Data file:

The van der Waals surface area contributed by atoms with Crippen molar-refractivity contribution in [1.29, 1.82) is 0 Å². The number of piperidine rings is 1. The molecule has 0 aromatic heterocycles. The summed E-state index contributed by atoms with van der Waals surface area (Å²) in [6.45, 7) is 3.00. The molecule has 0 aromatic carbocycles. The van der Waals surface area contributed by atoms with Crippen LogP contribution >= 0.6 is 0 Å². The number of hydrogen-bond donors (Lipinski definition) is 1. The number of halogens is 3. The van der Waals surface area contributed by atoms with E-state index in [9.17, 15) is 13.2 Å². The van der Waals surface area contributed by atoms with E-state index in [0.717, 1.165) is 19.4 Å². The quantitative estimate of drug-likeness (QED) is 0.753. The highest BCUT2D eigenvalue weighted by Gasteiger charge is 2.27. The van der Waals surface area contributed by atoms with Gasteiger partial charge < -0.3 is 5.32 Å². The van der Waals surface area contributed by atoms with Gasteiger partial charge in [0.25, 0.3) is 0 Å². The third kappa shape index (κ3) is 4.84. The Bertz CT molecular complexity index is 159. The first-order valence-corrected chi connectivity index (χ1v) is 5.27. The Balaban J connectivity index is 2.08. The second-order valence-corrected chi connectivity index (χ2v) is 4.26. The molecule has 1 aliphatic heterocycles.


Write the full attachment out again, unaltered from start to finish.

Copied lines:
The van der Waals surface area contributed by atoms with Crippen molar-refractivity contribution in [1.29, 1.82) is 0 Å². The number of piperidine rings is 1. The molecule has 0 aromatic heterocycles. The summed E-state index contributed by atoms with van der Waals surface area (Å²) in [6.45, 7) is 3.00. The molecule has 0 aromatic carbocycles. The van der Waals surface area contributed by atoms with Crippen LogP contribution >= 0.6 is 0 Å². The number of hydrogen-bond donors (Lipinski definition) is 1. The number of halogens is 3. The van der Waals surface area contributed by atoms with E-state index in [9.17, 15) is 13.2 Å². The van der Waals surface area contributed by atoms with E-state index in [0.717, 1.165) is 19.4 Å². The quantitative estimate of drug-likeness (QED) is 0.753. The highest BCUT2D eigenvalue weighted by Gasteiger charge is 2.27. The van der Waals surface area contributed by atoms with Gasteiger partial charge < -0.3 is 5.32 Å². The van der Waals surface area contributed by atoms with Gasteiger partial charge in [0.25, 0.3) is 0 Å². The third kappa shape index (κ3) is 4.84. The Bertz CT molecular complexity index is 159. The first-order valence-corrected chi connectivity index (χ1v) is 5.27. The Balaban J connectivity index is 2.08. The second-order valence-corrected chi connectivity index (χ2v) is 4.26. The molecule has 1 aliphatic heterocycles.